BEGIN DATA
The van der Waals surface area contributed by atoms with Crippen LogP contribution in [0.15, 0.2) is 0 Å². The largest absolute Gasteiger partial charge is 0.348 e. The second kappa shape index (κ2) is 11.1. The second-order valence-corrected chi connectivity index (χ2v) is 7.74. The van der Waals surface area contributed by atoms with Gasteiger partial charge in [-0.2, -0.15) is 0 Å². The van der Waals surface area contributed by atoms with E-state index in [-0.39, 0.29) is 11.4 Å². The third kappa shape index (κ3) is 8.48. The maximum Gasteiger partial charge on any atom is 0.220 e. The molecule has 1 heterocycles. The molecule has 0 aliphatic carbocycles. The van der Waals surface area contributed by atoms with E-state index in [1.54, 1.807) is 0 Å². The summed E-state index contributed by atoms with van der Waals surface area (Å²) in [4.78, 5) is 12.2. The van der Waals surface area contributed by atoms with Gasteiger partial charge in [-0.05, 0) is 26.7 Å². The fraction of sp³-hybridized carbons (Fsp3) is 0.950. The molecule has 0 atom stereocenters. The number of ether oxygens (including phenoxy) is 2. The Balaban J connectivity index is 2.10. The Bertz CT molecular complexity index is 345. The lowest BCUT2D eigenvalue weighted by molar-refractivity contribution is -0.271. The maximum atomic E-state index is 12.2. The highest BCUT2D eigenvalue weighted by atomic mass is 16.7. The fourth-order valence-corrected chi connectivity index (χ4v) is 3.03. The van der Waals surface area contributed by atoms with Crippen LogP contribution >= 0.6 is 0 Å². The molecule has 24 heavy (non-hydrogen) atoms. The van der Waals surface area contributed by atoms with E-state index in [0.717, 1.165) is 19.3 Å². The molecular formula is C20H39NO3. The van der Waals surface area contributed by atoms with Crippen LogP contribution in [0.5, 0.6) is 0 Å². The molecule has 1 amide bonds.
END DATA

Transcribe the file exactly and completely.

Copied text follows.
The van der Waals surface area contributed by atoms with Crippen LogP contribution in [0.15, 0.2) is 0 Å². The largest absolute Gasteiger partial charge is 0.348 e. The second kappa shape index (κ2) is 11.1. The second-order valence-corrected chi connectivity index (χ2v) is 7.74. The van der Waals surface area contributed by atoms with Gasteiger partial charge in [-0.2, -0.15) is 0 Å². The van der Waals surface area contributed by atoms with E-state index in [-0.39, 0.29) is 11.4 Å². The third kappa shape index (κ3) is 8.48. The maximum Gasteiger partial charge on any atom is 0.220 e. The molecule has 1 heterocycles. The molecule has 0 aliphatic carbocycles. The van der Waals surface area contributed by atoms with E-state index in [1.54, 1.807) is 0 Å². The summed E-state index contributed by atoms with van der Waals surface area (Å²) in [4.78, 5) is 12.2. The van der Waals surface area contributed by atoms with Gasteiger partial charge in [-0.05, 0) is 26.7 Å². The fraction of sp³-hybridized carbons (Fsp3) is 0.950. The molecule has 0 atom stereocenters. The number of ether oxygens (including phenoxy) is 2. The Balaban J connectivity index is 2.10. The Bertz CT molecular complexity index is 345. The lowest BCUT2D eigenvalue weighted by molar-refractivity contribution is -0.271. The maximum atomic E-state index is 12.2. The highest BCUT2D eigenvalue weighted by atomic mass is 16.7. The fourth-order valence-corrected chi connectivity index (χ4v) is 3.03. The van der Waals surface area contributed by atoms with Crippen LogP contribution >= 0.6 is 0 Å². The molecule has 24 heavy (non-hydrogen) atoms. The van der Waals surface area contributed by atoms with E-state index in [0.717, 1.165) is 19.3 Å². The molecular formula is C20H39NO3. The van der Waals surface area contributed by atoms with Crippen LogP contribution in [0.5, 0.6) is 0 Å². The molecule has 1 amide bonds.